The charts dashboard, especially the results screen, is the most
valuable feature. I’ve also configured the tests, so I’ve also used the
test definition page, which is very easy to use, self-explanatory, and
simple. The real value comes from the results screen.
Improvements to My Organization:
StormRunner Load helped us evaluate the performance of the product version we were about to launch. It showed us bottlenecks, where our product reaches its limits, and different characteristics that affect this. For example, we had metrics we thought were affecting our response time. Initially we thought there were two metrics, but we found another significant metric we should have taken into account. Without StormRunner Load we wouldn’t have known about this "missing" metric.
Room for Improvement:
I think the report page could be improved, although we have used the reporting feature. It wasn’t accurate enough to use as a report that I could send my managers. I had to take additional screenshots to help fill in the reporting. I actually, ultimately, generated a report on my own.
Use of Solution:
I've been using it for two months.
There was no previous solution in place.
This solution immediately helped us to determine the priorities for what to develop next and where we would reach our limits. Because we had a clear prediction, we knew when it would be urgent to develop features, in various cases. Before StormRunner Load, we didn’t have a clear developer roadmap, and now its very clear where we should invest, our weakest links, and what we need to do to strengthen weak links.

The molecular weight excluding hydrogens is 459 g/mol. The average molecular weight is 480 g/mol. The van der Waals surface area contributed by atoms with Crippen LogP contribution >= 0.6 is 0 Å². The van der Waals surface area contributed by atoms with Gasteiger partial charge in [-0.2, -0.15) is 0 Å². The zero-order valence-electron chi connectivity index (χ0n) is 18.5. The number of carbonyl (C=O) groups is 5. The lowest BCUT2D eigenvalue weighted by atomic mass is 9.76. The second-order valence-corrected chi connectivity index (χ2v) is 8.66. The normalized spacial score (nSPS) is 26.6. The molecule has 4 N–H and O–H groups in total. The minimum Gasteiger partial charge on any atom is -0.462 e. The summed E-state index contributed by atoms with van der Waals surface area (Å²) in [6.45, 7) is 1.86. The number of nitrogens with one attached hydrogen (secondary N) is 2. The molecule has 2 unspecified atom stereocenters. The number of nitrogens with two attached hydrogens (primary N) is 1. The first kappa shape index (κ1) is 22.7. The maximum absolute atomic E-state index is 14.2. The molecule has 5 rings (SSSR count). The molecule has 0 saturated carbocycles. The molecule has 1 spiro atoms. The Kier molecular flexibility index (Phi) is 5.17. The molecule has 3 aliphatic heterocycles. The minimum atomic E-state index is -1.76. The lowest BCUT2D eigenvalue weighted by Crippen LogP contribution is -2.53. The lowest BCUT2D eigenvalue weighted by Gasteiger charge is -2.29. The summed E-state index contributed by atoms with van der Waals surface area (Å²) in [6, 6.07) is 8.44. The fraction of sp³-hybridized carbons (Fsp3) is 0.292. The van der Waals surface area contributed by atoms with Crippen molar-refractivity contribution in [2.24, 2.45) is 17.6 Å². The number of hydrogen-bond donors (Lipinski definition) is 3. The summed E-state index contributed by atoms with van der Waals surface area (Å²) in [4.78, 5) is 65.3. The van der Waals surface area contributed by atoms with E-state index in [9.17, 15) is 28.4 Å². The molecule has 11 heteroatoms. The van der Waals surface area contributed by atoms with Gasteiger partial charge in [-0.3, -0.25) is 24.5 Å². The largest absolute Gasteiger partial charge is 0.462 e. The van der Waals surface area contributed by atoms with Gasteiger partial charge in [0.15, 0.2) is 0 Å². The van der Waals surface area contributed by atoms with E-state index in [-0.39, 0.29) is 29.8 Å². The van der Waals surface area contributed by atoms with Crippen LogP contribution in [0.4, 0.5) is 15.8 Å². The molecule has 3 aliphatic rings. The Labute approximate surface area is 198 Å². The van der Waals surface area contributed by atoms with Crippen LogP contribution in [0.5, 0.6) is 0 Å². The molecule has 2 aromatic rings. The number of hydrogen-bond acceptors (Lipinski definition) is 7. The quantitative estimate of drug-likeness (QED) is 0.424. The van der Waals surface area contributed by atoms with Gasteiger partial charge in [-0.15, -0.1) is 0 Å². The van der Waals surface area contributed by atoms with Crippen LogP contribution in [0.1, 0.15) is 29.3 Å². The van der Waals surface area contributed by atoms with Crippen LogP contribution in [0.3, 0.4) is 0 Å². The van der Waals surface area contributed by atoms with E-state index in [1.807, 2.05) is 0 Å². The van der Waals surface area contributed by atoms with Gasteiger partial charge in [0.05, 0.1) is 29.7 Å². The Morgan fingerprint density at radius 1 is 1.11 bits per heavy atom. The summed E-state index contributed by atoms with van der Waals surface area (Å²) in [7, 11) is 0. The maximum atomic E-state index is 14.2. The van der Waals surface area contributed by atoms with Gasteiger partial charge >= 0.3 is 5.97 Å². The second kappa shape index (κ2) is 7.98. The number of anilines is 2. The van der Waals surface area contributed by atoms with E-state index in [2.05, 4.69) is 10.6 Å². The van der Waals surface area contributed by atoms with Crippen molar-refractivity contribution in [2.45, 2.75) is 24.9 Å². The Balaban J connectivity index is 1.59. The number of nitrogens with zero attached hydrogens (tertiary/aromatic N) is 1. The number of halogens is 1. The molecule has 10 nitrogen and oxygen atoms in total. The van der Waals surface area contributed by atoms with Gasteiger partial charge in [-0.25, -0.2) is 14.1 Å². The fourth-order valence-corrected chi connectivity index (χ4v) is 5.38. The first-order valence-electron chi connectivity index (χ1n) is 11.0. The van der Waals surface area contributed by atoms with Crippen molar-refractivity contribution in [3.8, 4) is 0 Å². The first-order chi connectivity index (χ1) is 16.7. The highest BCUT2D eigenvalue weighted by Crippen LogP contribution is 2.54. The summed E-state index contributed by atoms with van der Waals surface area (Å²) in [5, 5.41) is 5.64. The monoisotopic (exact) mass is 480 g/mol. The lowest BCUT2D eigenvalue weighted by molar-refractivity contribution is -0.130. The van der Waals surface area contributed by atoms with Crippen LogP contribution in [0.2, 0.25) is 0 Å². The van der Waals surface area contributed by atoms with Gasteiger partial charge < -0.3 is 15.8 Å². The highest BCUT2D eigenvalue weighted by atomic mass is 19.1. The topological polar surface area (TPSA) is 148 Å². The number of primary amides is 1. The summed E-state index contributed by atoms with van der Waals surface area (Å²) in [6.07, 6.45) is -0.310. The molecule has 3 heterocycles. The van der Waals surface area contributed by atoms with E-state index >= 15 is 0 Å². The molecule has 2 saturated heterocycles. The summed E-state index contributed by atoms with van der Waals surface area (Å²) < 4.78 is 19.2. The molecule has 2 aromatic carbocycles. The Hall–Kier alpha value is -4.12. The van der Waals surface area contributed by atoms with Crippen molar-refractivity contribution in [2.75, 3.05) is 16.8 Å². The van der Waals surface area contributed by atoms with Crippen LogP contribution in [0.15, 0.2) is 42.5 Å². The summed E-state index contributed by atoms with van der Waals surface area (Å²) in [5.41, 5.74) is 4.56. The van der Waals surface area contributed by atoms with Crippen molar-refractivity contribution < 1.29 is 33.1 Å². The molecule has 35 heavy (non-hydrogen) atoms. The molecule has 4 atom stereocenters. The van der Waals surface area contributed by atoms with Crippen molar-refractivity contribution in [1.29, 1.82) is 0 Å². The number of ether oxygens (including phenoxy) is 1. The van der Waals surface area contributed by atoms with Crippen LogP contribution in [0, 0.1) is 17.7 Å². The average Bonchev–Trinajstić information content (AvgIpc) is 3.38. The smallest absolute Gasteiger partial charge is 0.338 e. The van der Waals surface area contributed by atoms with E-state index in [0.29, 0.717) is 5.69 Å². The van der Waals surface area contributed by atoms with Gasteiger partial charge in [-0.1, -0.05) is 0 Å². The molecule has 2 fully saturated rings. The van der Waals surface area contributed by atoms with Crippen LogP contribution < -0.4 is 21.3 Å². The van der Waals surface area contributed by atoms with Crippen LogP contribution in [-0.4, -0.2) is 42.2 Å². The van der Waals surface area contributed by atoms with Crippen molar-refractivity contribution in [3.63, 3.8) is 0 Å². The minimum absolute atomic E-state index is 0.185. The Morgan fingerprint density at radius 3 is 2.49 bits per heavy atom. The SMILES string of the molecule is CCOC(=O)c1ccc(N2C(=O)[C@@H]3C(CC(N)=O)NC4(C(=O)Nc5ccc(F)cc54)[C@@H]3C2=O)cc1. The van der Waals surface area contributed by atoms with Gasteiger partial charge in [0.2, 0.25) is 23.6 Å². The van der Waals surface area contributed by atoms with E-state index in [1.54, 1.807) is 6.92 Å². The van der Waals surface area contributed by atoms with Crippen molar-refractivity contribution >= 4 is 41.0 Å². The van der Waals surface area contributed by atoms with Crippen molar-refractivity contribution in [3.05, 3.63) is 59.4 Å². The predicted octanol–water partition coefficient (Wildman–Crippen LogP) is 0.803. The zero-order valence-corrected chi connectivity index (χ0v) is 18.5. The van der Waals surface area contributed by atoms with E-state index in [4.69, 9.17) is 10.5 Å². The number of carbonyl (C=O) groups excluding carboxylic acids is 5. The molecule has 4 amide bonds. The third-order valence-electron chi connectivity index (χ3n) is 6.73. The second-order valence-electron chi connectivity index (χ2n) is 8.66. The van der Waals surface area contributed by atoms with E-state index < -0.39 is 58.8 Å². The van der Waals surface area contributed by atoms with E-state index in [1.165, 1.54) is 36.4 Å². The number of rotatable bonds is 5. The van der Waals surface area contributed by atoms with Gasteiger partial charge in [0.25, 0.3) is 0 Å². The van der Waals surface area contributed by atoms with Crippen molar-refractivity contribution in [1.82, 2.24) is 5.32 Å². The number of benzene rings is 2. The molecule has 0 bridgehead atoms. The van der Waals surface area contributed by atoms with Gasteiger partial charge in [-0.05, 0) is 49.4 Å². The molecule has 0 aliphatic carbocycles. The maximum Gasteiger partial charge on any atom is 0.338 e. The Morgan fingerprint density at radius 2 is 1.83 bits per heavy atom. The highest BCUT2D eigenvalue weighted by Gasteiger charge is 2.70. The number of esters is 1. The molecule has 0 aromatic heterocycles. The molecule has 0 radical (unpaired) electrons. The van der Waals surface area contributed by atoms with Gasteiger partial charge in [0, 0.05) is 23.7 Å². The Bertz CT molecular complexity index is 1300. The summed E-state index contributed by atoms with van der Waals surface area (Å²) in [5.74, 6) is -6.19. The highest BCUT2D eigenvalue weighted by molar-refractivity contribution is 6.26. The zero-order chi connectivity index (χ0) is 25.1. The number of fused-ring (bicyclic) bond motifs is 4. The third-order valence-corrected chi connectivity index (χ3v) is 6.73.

If you’re using third-parties for networking, cloud based servers, load balancer, VPN providers etc., all of them should be informed about the expected load. We had a VPN provider that was expecting thirty users per hour and calibrated accordingly, and the minute we started our load test it shut down. This third-party was not ready. Once we informed them that we were increasing our load, they increased their ability to support the load test.
Other Solutions Considered:
No, this was my first choice.
It is very cost effective to start with a low number of virtual users for a short amount of time in order to verify that your company system is running properly. Start with a small load test, run it until completion, verify that you see the logs you intended to see, and all people involved in the environment are ready to see what they expected.
Disclosure: My company has a business relationship with this vendor other than being a customer: I used to work for HP.
Jul 14 2015